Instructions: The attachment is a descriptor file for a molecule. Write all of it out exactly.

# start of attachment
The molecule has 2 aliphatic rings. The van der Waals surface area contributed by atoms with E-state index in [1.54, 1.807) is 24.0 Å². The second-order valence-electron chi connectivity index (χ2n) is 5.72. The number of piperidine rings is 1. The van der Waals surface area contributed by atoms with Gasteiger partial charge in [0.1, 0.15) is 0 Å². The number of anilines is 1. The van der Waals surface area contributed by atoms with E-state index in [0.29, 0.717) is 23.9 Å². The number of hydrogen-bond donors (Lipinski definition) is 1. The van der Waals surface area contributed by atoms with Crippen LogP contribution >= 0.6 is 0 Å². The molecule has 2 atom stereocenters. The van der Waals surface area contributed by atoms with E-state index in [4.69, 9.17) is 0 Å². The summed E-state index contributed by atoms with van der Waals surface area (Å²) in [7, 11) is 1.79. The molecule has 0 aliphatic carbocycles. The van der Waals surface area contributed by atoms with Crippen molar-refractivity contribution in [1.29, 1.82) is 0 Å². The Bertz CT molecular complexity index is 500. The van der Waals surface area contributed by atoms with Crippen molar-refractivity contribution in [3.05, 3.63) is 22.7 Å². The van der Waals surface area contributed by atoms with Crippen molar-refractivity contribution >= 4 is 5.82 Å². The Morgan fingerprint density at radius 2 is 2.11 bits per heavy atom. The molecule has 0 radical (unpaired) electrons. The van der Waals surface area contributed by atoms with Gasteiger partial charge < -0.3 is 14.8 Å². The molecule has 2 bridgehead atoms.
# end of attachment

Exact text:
The molecule has 2 aliphatic rings. The van der Waals surface area contributed by atoms with E-state index in [1.54, 1.807) is 24.0 Å². The second-order valence-electron chi connectivity index (χ2n) is 5.72. The number of piperidine rings is 1. The van der Waals surface area contributed by atoms with Gasteiger partial charge in [0.1, 0.15) is 0 Å². The number of anilines is 1. The van der Waals surface area contributed by atoms with E-state index in [0.29, 0.717) is 23.9 Å². The number of hydrogen-bond donors (Lipinski definition) is 1. The van der Waals surface area contributed by atoms with Crippen LogP contribution >= 0.6 is 0 Å². The molecule has 2 atom stereocenters. The van der Waals surface area contributed by atoms with E-state index in [4.69, 9.17) is 0 Å². The summed E-state index contributed by atoms with van der Waals surface area (Å²) in [7, 11) is 1.79. The molecule has 0 aliphatic carbocycles. The van der Waals surface area contributed by atoms with Crippen molar-refractivity contribution in [1.29, 1.82) is 0 Å². The Bertz CT molecular complexity index is 500. The van der Waals surface area contributed by atoms with Crippen molar-refractivity contribution in [3.05, 3.63) is 22.7 Å². The van der Waals surface area contributed by atoms with Crippen molar-refractivity contribution >= 4 is 5.82 Å². The Morgan fingerprint density at radius 2 is 2.11 bits per heavy atom. The molecule has 0 radical (unpaired) electrons. The van der Waals surface area contributed by atoms with Gasteiger partial charge < -0.3 is 14.8 Å². The molecule has 2 bridgehead atoms.